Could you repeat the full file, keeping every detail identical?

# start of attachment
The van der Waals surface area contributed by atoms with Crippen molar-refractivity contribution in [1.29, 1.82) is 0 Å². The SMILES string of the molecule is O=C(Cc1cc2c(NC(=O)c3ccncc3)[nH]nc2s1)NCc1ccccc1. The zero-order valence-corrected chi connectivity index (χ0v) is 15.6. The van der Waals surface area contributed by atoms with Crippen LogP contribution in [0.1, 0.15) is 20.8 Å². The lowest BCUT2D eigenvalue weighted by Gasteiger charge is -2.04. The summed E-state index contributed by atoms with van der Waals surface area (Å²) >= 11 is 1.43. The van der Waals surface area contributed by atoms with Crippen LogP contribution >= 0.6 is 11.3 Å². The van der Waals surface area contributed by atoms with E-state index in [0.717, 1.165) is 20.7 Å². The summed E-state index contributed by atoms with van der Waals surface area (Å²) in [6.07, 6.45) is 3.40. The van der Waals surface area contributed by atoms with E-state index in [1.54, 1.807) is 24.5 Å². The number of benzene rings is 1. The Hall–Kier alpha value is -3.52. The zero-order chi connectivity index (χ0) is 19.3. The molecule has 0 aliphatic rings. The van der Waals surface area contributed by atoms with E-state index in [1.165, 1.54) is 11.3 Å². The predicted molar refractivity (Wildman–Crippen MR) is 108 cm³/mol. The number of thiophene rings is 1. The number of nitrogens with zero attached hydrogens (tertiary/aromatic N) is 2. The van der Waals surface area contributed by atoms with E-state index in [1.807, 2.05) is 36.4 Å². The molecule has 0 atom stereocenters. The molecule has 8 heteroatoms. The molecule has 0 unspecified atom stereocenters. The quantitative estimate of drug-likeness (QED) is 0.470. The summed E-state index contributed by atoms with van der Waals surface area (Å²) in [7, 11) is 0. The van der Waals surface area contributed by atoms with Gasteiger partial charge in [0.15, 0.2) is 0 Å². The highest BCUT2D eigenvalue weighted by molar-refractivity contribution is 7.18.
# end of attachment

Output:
The van der Waals surface area contributed by atoms with Crippen molar-refractivity contribution in [1.29, 1.82) is 0 Å². The SMILES string of the molecule is O=C(Cc1cc2c(NC(=O)c3ccncc3)[nH]nc2s1)NCc1ccccc1. The zero-order valence-corrected chi connectivity index (χ0v) is 15.6. The van der Waals surface area contributed by atoms with Crippen LogP contribution in [0.1, 0.15) is 20.8 Å². The lowest BCUT2D eigenvalue weighted by Gasteiger charge is -2.04. The summed E-state index contributed by atoms with van der Waals surface area (Å²) >= 11 is 1.43. The van der Waals surface area contributed by atoms with Crippen LogP contribution >= 0.6 is 11.3 Å². The van der Waals surface area contributed by atoms with E-state index in [0.717, 1.165) is 20.7 Å². The summed E-state index contributed by atoms with van der Waals surface area (Å²) in [6.07, 6.45) is 3.40. The van der Waals surface area contributed by atoms with E-state index in [1.54, 1.807) is 24.5 Å². The number of benzene rings is 1. The Hall–Kier alpha value is -3.52. The zero-order chi connectivity index (χ0) is 19.3. The molecule has 0 aliphatic rings. The van der Waals surface area contributed by atoms with E-state index in [1.165, 1.54) is 11.3 Å². The predicted molar refractivity (Wildman–Crippen MR) is 108 cm³/mol. The number of thiophene rings is 1. The number of nitrogens with zero attached hydrogens (tertiary/aromatic N) is 2. The van der Waals surface area contributed by atoms with E-state index in [1.807, 2.05) is 36.4 Å². The molecule has 0 atom stereocenters. The molecule has 8 heteroatoms. The molecule has 0 unspecified atom stereocenters. The quantitative estimate of drug-likeness (QED) is 0.470. The summed E-state index contributed by atoms with van der Waals surface area (Å²) in [7, 11) is 0. The van der Waals surface area contributed by atoms with Gasteiger partial charge in [0.15, 0.2) is 0 Å². The highest BCUT2D eigenvalue weighted by molar-refractivity contribution is 7.18.